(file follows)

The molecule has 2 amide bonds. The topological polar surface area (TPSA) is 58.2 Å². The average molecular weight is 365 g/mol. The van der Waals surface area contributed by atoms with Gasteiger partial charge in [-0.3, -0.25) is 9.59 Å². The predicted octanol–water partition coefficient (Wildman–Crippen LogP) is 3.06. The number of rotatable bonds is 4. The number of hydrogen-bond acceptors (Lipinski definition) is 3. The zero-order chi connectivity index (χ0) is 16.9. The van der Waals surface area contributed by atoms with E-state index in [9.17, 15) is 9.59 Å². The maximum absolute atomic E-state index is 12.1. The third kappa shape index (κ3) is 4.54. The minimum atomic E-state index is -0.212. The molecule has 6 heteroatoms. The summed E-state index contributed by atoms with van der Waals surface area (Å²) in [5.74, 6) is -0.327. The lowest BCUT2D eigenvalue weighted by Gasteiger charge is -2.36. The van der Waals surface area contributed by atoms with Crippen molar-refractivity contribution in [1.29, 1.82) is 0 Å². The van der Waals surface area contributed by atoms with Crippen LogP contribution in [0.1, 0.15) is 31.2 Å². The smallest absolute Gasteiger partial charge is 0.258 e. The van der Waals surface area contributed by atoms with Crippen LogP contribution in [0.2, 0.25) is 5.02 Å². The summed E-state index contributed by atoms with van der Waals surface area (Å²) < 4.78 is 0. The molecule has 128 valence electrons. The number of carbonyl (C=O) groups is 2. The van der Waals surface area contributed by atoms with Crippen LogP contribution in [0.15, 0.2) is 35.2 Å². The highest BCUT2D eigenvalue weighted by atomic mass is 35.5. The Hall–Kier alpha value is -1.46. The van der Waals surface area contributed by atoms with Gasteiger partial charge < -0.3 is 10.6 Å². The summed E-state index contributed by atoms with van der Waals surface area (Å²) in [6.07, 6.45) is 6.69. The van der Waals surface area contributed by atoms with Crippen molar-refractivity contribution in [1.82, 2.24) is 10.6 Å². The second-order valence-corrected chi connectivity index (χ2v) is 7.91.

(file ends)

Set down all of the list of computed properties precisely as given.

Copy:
The molecule has 2 amide bonds. The topological polar surface area (TPSA) is 58.2 Å². The average molecular weight is 365 g/mol. The van der Waals surface area contributed by atoms with Gasteiger partial charge in [-0.3, -0.25) is 9.59 Å². The predicted octanol–water partition coefficient (Wildman–Crippen LogP) is 3.06. The number of rotatable bonds is 4. The number of hydrogen-bond acceptors (Lipinski definition) is 3. The zero-order chi connectivity index (χ0) is 16.9. The van der Waals surface area contributed by atoms with E-state index in [9.17, 15) is 9.59 Å². The maximum absolute atomic E-state index is 12.1. The third kappa shape index (κ3) is 4.54. The minimum atomic E-state index is -0.212. The molecule has 6 heteroatoms. The summed E-state index contributed by atoms with van der Waals surface area (Å²) in [5.74, 6) is -0.327. The lowest BCUT2D eigenvalue weighted by Gasteiger charge is -2.36. The van der Waals surface area contributed by atoms with Crippen molar-refractivity contribution in [1.29, 1.82) is 0 Å². The van der Waals surface area contributed by atoms with Crippen LogP contribution in [0.1, 0.15) is 31.2 Å². The smallest absolute Gasteiger partial charge is 0.258 e. The van der Waals surface area contributed by atoms with Crippen LogP contribution in [0.2, 0.25) is 5.02 Å². The summed E-state index contributed by atoms with van der Waals surface area (Å²) < 4.78 is 0. The molecule has 128 valence electrons. The number of carbonyl (C=O) groups is 2. The van der Waals surface area contributed by atoms with Crippen LogP contribution in [0.15, 0.2) is 35.2 Å². The highest BCUT2D eigenvalue weighted by atomic mass is 35.5. The Hall–Kier alpha value is -1.46. The van der Waals surface area contributed by atoms with Gasteiger partial charge < -0.3 is 10.6 Å². The summed E-state index contributed by atoms with van der Waals surface area (Å²) in [6.07, 6.45) is 6.69. The van der Waals surface area contributed by atoms with Crippen molar-refractivity contribution in [1.82, 2.24) is 10.6 Å². The second-order valence-corrected chi connectivity index (χ2v) is 7.91.